What’s in store: Vladimir Putin’s a secular person who got divorced last year and will probably remarry. The Kremlin has been using the church to advance its populist agenda in response to the growing wave of discontent post-2011, and now that the government feels strong they’ll use other methods. Meanwhile, the state of religious freedom in Russia is of concern: anti-extremism laws are routinely used against Muslim minorities and Western proselytizing groups like the Jehovah’s Witnesses or Pentecostals. Last year, a prosecutor in Siberia tried to ban The Bhagavad Gita as “extremist”—that’s exactly what the Russian government labeled Pussy Riot.
5. U.S. Conservatives
Why they like VVP: Pat Buchanan’s “Is Putin One of Us?” appeal says it all.
What’s in store?: Russia is the wrong country to promote “traditional values” globally. It had too many constitutions and too many forms of governance in the twentieth century to know what traditions are, and how to abide by them. More and more, the language of “traditional values” is used at the United Nations to skew the conversation away from human rights standards. The chief value of “traditional values” lie in their ambiguity. No wonder Saudi Arabia, Cuba, and Pakistan vote “yay.” Pat Buchanan is far from embracing their traditions.
6. Soviet nostalgists
Why the like VVP: Soviet nostalgia is seemingly flying high as a state-sponsored initiative in Russia, where government capitalists are looking more and more apparatchik-like and human rights activists are screaming about the return of the Soviet days through a backslide in human rights.
What’s in store: The nostalgia is a game. Vladimir Putin and his ruling elites may not be true capitalists, but they sure do hate the Soviet Union. They know all-too-well what their futures looked like in the good old days: perhaps, a municipality to govern in Udmurtiya for Mr. Putin, the general’s rank in the KGB for Mr. Sechin, and a tenure position at a major law school in a country of no laws for Mr. Medvedev. Instead, they are ruling a quasi-capitalist “managed” democracy with slightly authoritarian features that seems acceptable to most Russians because the level of personal freedoms they have is unprecedented in Russia’s history. The Russian elites are immersed in corruption and internal power struggles; they have no time to bring the Soviet Union back.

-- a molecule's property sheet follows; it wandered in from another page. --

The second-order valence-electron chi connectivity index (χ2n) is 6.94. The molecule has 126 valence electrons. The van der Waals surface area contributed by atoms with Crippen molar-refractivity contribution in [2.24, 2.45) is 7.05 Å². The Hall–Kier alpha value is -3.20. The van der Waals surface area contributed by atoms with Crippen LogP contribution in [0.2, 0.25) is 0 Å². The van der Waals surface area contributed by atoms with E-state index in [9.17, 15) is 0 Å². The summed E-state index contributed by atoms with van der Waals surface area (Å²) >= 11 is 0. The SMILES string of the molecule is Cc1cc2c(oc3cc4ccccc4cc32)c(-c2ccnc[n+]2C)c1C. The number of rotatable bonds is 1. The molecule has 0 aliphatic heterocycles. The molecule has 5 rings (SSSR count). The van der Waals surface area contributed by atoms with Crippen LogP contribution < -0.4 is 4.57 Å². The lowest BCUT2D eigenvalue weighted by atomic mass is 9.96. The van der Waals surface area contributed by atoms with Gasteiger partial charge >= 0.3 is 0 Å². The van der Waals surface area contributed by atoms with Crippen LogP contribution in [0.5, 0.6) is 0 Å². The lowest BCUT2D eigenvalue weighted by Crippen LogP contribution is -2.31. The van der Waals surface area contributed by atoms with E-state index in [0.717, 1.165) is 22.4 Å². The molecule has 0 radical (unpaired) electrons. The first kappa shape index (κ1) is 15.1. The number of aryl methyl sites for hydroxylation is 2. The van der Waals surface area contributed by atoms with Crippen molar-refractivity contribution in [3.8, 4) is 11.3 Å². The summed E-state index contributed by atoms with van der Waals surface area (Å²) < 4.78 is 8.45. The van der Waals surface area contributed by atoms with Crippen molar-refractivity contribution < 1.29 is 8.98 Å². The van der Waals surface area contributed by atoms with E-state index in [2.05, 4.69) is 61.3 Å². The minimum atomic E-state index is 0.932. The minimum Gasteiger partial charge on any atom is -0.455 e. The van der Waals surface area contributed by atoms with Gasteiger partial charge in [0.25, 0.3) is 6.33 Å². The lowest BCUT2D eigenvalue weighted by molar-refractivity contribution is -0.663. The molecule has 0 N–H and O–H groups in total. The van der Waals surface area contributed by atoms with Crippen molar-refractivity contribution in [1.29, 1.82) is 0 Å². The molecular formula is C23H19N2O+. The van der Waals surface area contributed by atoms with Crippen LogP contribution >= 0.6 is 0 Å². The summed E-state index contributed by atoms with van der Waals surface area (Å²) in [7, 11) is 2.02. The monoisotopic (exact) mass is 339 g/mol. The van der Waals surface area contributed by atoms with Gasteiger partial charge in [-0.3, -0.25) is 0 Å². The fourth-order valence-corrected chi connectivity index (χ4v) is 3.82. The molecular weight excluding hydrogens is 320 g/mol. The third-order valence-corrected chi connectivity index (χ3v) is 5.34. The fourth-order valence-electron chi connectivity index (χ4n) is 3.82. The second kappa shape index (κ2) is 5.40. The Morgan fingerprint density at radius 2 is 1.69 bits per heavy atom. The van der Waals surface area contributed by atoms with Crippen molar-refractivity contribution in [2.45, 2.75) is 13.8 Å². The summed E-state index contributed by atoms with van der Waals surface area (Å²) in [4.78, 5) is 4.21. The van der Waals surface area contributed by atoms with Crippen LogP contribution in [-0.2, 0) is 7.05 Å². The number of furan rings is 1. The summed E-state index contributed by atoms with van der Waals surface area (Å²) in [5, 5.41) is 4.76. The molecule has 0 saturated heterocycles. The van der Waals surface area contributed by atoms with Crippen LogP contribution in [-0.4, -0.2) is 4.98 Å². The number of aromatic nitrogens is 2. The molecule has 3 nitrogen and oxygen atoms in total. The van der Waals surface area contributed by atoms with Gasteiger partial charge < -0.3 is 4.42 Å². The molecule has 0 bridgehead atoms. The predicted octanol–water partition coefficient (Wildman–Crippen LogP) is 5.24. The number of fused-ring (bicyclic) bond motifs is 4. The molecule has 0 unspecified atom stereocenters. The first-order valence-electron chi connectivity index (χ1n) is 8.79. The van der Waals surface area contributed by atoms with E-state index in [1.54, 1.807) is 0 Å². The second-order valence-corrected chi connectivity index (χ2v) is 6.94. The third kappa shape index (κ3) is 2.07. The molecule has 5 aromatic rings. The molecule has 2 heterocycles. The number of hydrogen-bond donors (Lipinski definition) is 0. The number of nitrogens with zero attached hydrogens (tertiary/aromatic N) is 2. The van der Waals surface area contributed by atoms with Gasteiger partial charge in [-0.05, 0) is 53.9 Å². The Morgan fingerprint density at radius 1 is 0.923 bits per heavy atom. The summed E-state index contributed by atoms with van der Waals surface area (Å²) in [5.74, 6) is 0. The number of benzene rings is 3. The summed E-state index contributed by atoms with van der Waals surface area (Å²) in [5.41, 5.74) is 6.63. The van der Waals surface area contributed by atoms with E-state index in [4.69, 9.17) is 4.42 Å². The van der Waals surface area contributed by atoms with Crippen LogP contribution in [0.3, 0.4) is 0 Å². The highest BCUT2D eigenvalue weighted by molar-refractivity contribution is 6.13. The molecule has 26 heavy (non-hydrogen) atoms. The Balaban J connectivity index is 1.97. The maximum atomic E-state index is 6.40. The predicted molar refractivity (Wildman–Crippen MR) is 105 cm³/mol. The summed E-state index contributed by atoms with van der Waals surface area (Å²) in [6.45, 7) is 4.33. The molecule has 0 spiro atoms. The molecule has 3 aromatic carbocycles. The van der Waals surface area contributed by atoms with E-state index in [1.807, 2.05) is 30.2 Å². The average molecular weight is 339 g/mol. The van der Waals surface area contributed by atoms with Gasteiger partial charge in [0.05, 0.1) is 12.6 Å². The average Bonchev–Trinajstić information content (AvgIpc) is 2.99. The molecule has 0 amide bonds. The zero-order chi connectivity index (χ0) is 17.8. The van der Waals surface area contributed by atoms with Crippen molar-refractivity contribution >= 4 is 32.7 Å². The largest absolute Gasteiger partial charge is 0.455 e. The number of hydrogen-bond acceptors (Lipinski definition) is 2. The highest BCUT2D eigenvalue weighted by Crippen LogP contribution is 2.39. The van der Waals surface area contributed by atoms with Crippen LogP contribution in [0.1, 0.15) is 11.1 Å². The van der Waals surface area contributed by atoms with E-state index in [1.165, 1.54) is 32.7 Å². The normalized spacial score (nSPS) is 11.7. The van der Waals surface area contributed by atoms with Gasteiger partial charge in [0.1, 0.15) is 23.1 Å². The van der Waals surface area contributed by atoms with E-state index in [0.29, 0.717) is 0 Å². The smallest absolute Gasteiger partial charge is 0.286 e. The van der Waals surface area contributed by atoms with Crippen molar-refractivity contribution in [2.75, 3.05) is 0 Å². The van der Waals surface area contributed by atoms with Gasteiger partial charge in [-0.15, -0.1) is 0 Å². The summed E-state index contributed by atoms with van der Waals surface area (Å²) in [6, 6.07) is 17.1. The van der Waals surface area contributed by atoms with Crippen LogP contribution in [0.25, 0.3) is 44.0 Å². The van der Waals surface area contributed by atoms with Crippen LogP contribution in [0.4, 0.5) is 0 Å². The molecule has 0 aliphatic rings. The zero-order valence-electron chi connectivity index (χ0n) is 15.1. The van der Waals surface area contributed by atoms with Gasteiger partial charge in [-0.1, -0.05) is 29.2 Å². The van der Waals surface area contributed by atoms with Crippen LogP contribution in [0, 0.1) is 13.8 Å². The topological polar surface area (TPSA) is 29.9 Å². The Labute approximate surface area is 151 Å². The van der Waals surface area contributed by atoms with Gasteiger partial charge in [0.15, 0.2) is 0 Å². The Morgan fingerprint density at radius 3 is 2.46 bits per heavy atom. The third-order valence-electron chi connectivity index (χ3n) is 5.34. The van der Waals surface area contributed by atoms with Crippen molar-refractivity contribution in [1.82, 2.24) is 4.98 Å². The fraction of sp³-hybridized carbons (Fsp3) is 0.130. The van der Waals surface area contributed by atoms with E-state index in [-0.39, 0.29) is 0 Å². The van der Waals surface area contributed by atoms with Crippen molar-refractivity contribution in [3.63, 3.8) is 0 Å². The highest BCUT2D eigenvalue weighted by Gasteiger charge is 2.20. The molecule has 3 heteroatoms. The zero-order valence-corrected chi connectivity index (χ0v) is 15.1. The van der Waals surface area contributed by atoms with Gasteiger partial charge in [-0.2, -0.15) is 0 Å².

Why they like VVP: Apart from its post-Soviet sphere of influence, Russia no longer seeks to influence how other countries govern themselves. As the Syrian example shows, Russia also occasionally extends a helping hand to dictators.
What’s in store: Vladimir Putin’s country is a far cry from the Soviet Union’s might at the height of the Cold War. Back in the days, Moscow could offer any nation the ultimate protection of joining The Second World. Today, the grand chessboard is a fine mess and the Kremlin’s words aren’t enough to protect anyone, even Bashar al-Assad. Syria realizes that Russia simply can’t offer real protection these days. Vladimir Putin’s op-ed in The New York Times was a sweet touch, it was the West’s own domestic problems that ultimately prevented military action on Damascus last year.